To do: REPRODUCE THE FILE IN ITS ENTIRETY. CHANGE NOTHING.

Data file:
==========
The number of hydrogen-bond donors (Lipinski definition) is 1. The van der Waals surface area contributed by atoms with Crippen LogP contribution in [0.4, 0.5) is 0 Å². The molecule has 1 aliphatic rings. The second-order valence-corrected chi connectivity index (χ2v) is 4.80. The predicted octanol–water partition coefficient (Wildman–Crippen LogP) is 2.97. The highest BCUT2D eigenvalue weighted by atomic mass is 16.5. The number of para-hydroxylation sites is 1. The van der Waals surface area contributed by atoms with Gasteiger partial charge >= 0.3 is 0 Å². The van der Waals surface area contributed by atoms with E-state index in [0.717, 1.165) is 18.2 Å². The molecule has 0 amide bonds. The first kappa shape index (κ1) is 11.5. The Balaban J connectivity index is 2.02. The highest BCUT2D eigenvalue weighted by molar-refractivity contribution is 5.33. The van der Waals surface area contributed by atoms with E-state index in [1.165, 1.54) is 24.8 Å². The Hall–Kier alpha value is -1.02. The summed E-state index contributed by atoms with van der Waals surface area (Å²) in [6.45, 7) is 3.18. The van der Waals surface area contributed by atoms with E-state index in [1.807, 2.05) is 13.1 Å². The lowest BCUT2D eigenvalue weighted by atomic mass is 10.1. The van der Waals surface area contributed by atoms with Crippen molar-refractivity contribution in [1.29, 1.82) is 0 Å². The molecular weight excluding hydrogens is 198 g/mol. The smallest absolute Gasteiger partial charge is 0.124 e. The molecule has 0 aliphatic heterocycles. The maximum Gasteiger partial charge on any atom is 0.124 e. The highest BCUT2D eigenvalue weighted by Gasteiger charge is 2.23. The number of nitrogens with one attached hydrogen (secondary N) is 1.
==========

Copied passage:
The number of hydrogen-bond donors (Lipinski definition) is 1. The van der Waals surface area contributed by atoms with Crippen LogP contribution in [0.4, 0.5) is 0 Å². The molecule has 1 aliphatic rings. The second-order valence-corrected chi connectivity index (χ2v) is 4.80. The predicted octanol–water partition coefficient (Wildman–Crippen LogP) is 2.97. The highest BCUT2D eigenvalue weighted by atomic mass is 16.5. The number of para-hydroxylation sites is 1. The van der Waals surface area contributed by atoms with Gasteiger partial charge >= 0.3 is 0 Å². The van der Waals surface area contributed by atoms with E-state index in [0.717, 1.165) is 18.2 Å². The molecule has 0 amide bonds. The first kappa shape index (κ1) is 11.5. The Balaban J connectivity index is 2.02. The highest BCUT2D eigenvalue weighted by molar-refractivity contribution is 5.33. The van der Waals surface area contributed by atoms with E-state index in [1.165, 1.54) is 24.8 Å². The Hall–Kier alpha value is -1.02. The summed E-state index contributed by atoms with van der Waals surface area (Å²) in [6.45, 7) is 3.18. The van der Waals surface area contributed by atoms with E-state index in [1.807, 2.05) is 13.1 Å². The lowest BCUT2D eigenvalue weighted by atomic mass is 10.1. The van der Waals surface area contributed by atoms with Crippen molar-refractivity contribution in [1.29, 1.82) is 0 Å². The molecular weight excluding hydrogens is 198 g/mol. The smallest absolute Gasteiger partial charge is 0.124 e. The molecule has 0 aliphatic heterocycles. The maximum Gasteiger partial charge on any atom is 0.124 e. The highest BCUT2D eigenvalue weighted by Gasteiger charge is 2.23. The number of nitrogens with one attached hydrogen (secondary N) is 1.